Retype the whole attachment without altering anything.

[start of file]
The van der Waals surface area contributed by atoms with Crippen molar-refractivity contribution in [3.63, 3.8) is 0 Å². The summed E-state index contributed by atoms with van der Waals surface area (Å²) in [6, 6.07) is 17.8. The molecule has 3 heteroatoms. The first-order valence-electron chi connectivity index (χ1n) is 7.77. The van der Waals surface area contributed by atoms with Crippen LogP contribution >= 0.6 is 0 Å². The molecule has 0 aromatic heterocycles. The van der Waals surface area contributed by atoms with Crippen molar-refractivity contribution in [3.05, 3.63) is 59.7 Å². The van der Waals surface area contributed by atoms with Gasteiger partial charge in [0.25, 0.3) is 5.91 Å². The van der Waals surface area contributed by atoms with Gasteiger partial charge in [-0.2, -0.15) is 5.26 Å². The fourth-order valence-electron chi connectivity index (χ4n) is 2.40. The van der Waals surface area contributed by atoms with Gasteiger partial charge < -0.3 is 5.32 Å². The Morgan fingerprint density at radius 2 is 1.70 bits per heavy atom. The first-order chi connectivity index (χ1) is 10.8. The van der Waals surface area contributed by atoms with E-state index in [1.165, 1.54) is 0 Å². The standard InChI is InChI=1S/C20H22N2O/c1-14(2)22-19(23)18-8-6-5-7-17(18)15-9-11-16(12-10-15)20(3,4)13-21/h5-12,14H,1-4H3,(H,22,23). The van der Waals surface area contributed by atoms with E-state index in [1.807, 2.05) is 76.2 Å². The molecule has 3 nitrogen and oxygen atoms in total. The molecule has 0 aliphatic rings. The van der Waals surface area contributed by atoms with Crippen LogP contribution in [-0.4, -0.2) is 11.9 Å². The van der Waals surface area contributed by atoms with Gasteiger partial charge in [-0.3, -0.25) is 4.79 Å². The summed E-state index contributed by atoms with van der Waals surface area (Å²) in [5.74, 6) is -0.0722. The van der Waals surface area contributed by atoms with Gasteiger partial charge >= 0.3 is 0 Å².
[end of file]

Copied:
The van der Waals surface area contributed by atoms with Crippen molar-refractivity contribution in [3.63, 3.8) is 0 Å². The summed E-state index contributed by atoms with van der Waals surface area (Å²) in [6, 6.07) is 17.8. The molecule has 3 heteroatoms. The first-order valence-electron chi connectivity index (χ1n) is 7.77. The van der Waals surface area contributed by atoms with Crippen LogP contribution >= 0.6 is 0 Å². The molecule has 0 aromatic heterocycles. The van der Waals surface area contributed by atoms with Crippen molar-refractivity contribution in [3.05, 3.63) is 59.7 Å². The van der Waals surface area contributed by atoms with Gasteiger partial charge in [0.25, 0.3) is 5.91 Å². The van der Waals surface area contributed by atoms with Gasteiger partial charge in [-0.2, -0.15) is 5.26 Å². The fourth-order valence-electron chi connectivity index (χ4n) is 2.40. The van der Waals surface area contributed by atoms with Gasteiger partial charge < -0.3 is 5.32 Å². The Morgan fingerprint density at radius 2 is 1.70 bits per heavy atom. The first-order chi connectivity index (χ1) is 10.8. The van der Waals surface area contributed by atoms with E-state index in [1.165, 1.54) is 0 Å². The standard InChI is InChI=1S/C20H22N2O/c1-14(2)22-19(23)18-8-6-5-7-17(18)15-9-11-16(12-10-15)20(3,4)13-21/h5-12,14H,1-4H3,(H,22,23). The van der Waals surface area contributed by atoms with E-state index in [1.807, 2.05) is 76.2 Å². The molecule has 3 nitrogen and oxygen atoms in total. The molecule has 0 aliphatic rings. The van der Waals surface area contributed by atoms with Crippen LogP contribution in [-0.4, -0.2) is 11.9 Å². The van der Waals surface area contributed by atoms with Gasteiger partial charge in [-0.3, -0.25) is 4.79 Å². The summed E-state index contributed by atoms with van der Waals surface area (Å²) in [5.74, 6) is -0.0722. The van der Waals surface area contributed by atoms with Gasteiger partial charge >= 0.3 is 0 Å².